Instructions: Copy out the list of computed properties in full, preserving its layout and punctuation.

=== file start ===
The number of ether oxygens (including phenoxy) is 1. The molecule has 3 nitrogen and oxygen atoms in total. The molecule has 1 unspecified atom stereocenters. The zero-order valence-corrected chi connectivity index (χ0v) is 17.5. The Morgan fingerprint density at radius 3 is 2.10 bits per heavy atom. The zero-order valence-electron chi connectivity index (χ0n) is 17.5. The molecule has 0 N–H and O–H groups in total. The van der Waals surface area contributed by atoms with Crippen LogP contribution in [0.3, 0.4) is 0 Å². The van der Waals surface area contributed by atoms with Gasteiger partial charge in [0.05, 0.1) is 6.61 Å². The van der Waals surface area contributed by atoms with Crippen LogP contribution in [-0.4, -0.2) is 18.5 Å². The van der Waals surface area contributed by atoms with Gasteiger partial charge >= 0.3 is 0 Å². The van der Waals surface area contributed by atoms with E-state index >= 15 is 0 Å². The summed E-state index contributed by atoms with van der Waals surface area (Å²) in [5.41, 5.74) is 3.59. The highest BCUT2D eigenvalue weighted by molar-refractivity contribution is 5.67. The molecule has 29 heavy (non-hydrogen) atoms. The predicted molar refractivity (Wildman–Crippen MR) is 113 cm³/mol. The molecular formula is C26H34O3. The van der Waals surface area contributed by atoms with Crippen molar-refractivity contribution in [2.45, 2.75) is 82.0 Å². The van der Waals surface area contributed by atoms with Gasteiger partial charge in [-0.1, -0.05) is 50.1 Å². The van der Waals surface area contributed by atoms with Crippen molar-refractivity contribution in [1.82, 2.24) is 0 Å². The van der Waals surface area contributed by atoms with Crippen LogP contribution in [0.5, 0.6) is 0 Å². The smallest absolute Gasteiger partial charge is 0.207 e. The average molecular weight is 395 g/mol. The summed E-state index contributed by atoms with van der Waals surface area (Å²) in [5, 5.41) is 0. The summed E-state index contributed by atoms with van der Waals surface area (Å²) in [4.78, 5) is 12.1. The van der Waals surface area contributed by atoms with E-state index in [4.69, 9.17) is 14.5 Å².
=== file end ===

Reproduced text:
The number of ether oxygens (including phenoxy) is 1. The molecule has 3 nitrogen and oxygen atoms in total. The molecule has 1 unspecified atom stereocenters. The zero-order valence-corrected chi connectivity index (χ0v) is 17.5. The Morgan fingerprint density at radius 3 is 2.10 bits per heavy atom. The zero-order valence-electron chi connectivity index (χ0n) is 17.5. The molecule has 0 N–H and O–H groups in total. The van der Waals surface area contributed by atoms with Crippen LogP contribution in [0.3, 0.4) is 0 Å². The van der Waals surface area contributed by atoms with Gasteiger partial charge in [0.05, 0.1) is 6.61 Å². The van der Waals surface area contributed by atoms with Crippen LogP contribution in [-0.4, -0.2) is 18.5 Å². The van der Waals surface area contributed by atoms with Gasteiger partial charge >= 0.3 is 0 Å². The van der Waals surface area contributed by atoms with E-state index >= 15 is 0 Å². The summed E-state index contributed by atoms with van der Waals surface area (Å²) in [5.41, 5.74) is 3.59. The highest BCUT2D eigenvalue weighted by molar-refractivity contribution is 5.67. The molecule has 29 heavy (non-hydrogen) atoms. The predicted molar refractivity (Wildman–Crippen MR) is 113 cm³/mol. The molecular formula is C26H34O3. The van der Waals surface area contributed by atoms with Crippen molar-refractivity contribution in [2.45, 2.75) is 82.0 Å². The van der Waals surface area contributed by atoms with Gasteiger partial charge in [-0.1, -0.05) is 50.1 Å². The van der Waals surface area contributed by atoms with Crippen molar-refractivity contribution in [1.82, 2.24) is 0 Å². The van der Waals surface area contributed by atoms with Crippen LogP contribution in [0.5, 0.6) is 0 Å². The smallest absolute Gasteiger partial charge is 0.207 e. The average molecular weight is 395 g/mol. The summed E-state index contributed by atoms with van der Waals surface area (Å²) in [5, 5.41) is 0. The summed E-state index contributed by atoms with van der Waals surface area (Å²) in [4.78, 5) is 12.1. The van der Waals surface area contributed by atoms with E-state index in [4.69, 9.17) is 14.5 Å².